Let me explain the rather bizarre title, albeit halloween is around the corner, so I guess its quite timely. Its all about the one thing I never expected when I started my journey working with animals..I spend most of my day watching how dogs and horses move, spotting subtle (and not so subtle) signs of lameness or asymmetry. The way a horse places a particular hoof can tell me something about the shoulder or hip. The tiny little skip a dog does when going from walk to trot tells me a lot about the potential health of its stifle joint. The problem is, I can't stop - I do it everywhere.The picture belows perfectly illustrates my point.
So when I take my own dog to the park, instead of enjoying the fresh air and a brisk walk, I find myself staring at the dog with the "ooh la la" bum wiggle, and wondering how the owner is coping with the possible hip dysplasia (or if they even know). Or I find myself watching horses grazing in fields, breaking down each step to work out why the front doesnt seem to match the rear. (Don't even get me started about watching eventing). It's now getting to the stage where I can't even enjoy taking my son to the zoo, as this is all I see.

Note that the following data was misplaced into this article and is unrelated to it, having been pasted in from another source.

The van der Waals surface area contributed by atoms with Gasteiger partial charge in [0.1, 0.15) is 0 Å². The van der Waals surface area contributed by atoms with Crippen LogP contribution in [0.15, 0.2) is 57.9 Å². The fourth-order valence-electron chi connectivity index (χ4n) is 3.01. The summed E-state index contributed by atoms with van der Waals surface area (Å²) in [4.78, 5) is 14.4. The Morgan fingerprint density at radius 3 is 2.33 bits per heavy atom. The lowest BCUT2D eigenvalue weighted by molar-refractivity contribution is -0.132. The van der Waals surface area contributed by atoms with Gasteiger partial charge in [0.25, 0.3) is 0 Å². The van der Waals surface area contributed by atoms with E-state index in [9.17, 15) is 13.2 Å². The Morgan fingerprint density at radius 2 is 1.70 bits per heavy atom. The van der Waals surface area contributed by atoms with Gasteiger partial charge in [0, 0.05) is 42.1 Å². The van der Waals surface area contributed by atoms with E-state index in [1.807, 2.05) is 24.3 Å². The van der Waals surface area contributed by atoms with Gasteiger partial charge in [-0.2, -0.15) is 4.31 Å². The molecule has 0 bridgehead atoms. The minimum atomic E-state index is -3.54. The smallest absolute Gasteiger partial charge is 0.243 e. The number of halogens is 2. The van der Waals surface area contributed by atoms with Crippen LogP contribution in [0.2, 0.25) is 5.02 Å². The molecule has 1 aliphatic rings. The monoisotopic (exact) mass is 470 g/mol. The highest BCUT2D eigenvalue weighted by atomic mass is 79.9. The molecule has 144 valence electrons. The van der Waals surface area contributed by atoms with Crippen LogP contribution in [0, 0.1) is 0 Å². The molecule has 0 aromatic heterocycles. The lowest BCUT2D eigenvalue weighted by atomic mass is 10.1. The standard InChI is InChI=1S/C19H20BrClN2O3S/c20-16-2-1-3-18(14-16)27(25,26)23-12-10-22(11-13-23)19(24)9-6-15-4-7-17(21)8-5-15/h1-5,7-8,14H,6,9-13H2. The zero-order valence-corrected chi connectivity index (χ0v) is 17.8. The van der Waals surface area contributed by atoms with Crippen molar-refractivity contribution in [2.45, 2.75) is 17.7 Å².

Ironically when we are performing a biomechanical analysis, we are usually too busy checking the camera set up, or processing data, to study the animals gait for ourselves, so we have to purposely do a few runs with the camera off to get a feel for its movement.
But, it could be worse, I could be a vet, and this is probably all they see..
So if you bump into me at the park, I apologise if I seem to be staring at your dog - it's only because I can see its skeleton....
(Pictures courtesy veterinary anatomy world)